The Man Who Woke Up


Sean Dissington || January 15th

We live in a strange world, events that we know are complex are presented to us as a Disney-like struggle between good and evil, yet at the same time we are told issues we feel are black-and-white are very nuanced. We may not get the Internet speed we pay for but we can have #bantz with their twitter customer service team, who of course will do nothing. Ethical consumerism, which tried to raise a green shoot in the nineties has been replaced by hash-tags and triggered rants on Reddit, and every night we can be anesthetised by teenage kids with the back story of limited talent and painful mediocrity trying to sing their way into our wallets.

Modern life is increasingly detached, virtual and inauthentic Amazon, Google and Visa know us inside and out, mining our searches, location and movements for new ways to sell to us, they know our dreams and our darkest desires, whilst at the same time trying to tell us that they are our friends.

We are sleepwalking into the worst of dystopian visions. Our privacy is now a concept used against us, as if a desire to keep our thoughts to ourselves implies an intention of wrongdoing. Our banks, having bankrupted themselves now present themselves as a friend to the family, whilst at the same time home ownership amongst the under 30s is at such a low level it is almost an abstract concept.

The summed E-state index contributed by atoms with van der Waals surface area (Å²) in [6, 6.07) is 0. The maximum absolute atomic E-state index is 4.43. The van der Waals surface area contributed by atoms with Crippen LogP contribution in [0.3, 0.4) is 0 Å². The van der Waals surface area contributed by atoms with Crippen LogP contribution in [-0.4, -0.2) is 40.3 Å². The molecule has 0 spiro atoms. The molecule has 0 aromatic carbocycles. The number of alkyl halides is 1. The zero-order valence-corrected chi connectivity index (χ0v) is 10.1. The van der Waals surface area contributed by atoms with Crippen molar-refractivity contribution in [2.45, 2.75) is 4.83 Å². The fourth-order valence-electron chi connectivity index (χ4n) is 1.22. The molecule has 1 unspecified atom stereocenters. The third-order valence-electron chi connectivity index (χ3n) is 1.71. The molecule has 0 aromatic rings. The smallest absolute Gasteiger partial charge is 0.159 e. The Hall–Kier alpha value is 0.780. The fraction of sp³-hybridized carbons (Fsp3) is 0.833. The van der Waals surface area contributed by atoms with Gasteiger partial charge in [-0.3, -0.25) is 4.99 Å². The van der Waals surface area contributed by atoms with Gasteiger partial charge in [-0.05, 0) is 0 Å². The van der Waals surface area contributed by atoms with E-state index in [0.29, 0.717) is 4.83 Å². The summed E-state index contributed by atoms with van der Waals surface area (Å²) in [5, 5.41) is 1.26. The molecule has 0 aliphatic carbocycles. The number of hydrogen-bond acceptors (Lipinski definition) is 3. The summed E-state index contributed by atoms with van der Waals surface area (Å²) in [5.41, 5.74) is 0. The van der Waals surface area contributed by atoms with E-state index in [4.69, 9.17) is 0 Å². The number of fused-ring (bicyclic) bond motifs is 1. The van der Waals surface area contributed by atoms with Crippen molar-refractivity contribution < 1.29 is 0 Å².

With a world like this, how have we become so passive? We can all see what's going on, we sign a car payment agreement and agree to pay interest on a loan for the depreciation of an asset that we don’t own, but this seems to be how life has become.

The man who woke up is different. He tells a story of when people worked to buy things when the needed them, not when they were fashionable. He challenges us to think about BREXIT, taxes and immigration. He tells young people that they will never own a house. He's not lying. He has an ability to see through the fog that surrounds us, he can devine the truth from an MPs speech, and he knows that we can all go to hell for all Natwest care.

This is more remarkable because skeletons don't even have eyes. The man who woke up is Ben MacDonald-Evans, and he knows what's happening. He knows the clutch of Apple gadgets in your rucksack worth £5,000 don't make you a good person (but may make you an indebted one), he knows that loud populism seems to be winning in the fight against truth.

I’ve seen Ben performing as the man who woke up, and he is clever, sharp and insightful. He makes us laugh, at the world, at people and at ourselves. He doesn’t sugar coat the truth, but he's no more brutal than he needs to be. His act is a pure abstract of what you might expect, and it’s a beautiful example of improv.

You can see Ben in a day-long performance at the Trading Love festival, on the 28th of this month at the Tontine Building in Hanley.

You can find out about Trading Love here:

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